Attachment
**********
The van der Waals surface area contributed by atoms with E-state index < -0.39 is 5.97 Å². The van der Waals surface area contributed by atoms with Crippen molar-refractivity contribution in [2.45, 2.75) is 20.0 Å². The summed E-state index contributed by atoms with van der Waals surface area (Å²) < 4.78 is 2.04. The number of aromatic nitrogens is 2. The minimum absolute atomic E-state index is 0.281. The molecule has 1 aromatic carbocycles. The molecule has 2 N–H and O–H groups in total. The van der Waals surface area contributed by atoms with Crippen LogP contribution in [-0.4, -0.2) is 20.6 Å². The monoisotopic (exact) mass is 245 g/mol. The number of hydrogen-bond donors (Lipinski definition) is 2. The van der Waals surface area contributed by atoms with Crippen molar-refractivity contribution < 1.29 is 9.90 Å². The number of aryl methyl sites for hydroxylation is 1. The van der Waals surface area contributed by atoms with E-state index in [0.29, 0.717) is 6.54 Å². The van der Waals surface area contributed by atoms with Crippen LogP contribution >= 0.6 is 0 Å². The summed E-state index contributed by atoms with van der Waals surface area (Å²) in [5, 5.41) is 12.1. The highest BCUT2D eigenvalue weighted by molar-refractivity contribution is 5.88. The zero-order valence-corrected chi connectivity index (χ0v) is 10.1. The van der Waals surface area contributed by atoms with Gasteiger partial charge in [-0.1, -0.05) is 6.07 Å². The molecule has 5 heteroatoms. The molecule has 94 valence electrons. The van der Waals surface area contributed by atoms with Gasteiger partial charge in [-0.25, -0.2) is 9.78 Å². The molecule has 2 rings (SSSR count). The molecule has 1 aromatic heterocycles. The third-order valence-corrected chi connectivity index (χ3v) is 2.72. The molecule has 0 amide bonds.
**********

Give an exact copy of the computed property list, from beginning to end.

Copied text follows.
The van der Waals surface area contributed by atoms with E-state index < -0.39 is 5.97 Å². The van der Waals surface area contributed by atoms with Crippen molar-refractivity contribution in [2.45, 2.75) is 20.0 Å². The summed E-state index contributed by atoms with van der Waals surface area (Å²) < 4.78 is 2.04. The number of aromatic nitrogens is 2. The minimum absolute atomic E-state index is 0.281. The molecule has 1 aromatic carbocycles. The molecule has 2 N–H and O–H groups in total. The van der Waals surface area contributed by atoms with Crippen LogP contribution in [-0.4, -0.2) is 20.6 Å². The monoisotopic (exact) mass is 245 g/mol. The number of hydrogen-bond donors (Lipinski definition) is 2. The van der Waals surface area contributed by atoms with Crippen molar-refractivity contribution < 1.29 is 9.90 Å². The number of aryl methyl sites for hydroxylation is 1. The van der Waals surface area contributed by atoms with E-state index in [0.29, 0.717) is 6.54 Å². The van der Waals surface area contributed by atoms with Crippen LogP contribution >= 0.6 is 0 Å². The summed E-state index contributed by atoms with van der Waals surface area (Å²) in [5, 5.41) is 12.1. The highest BCUT2D eigenvalue weighted by molar-refractivity contribution is 5.88. The zero-order valence-corrected chi connectivity index (χ0v) is 10.1. The van der Waals surface area contributed by atoms with Gasteiger partial charge in [-0.1, -0.05) is 6.07 Å². The molecule has 5 heteroatoms. The molecule has 94 valence electrons. The van der Waals surface area contributed by atoms with Gasteiger partial charge in [-0.25, -0.2) is 9.78 Å². The molecule has 2 rings (SSSR count). The molecule has 1 aromatic heterocycles. The third-order valence-corrected chi connectivity index (χ3v) is 2.72. The molecule has 0 amide bonds.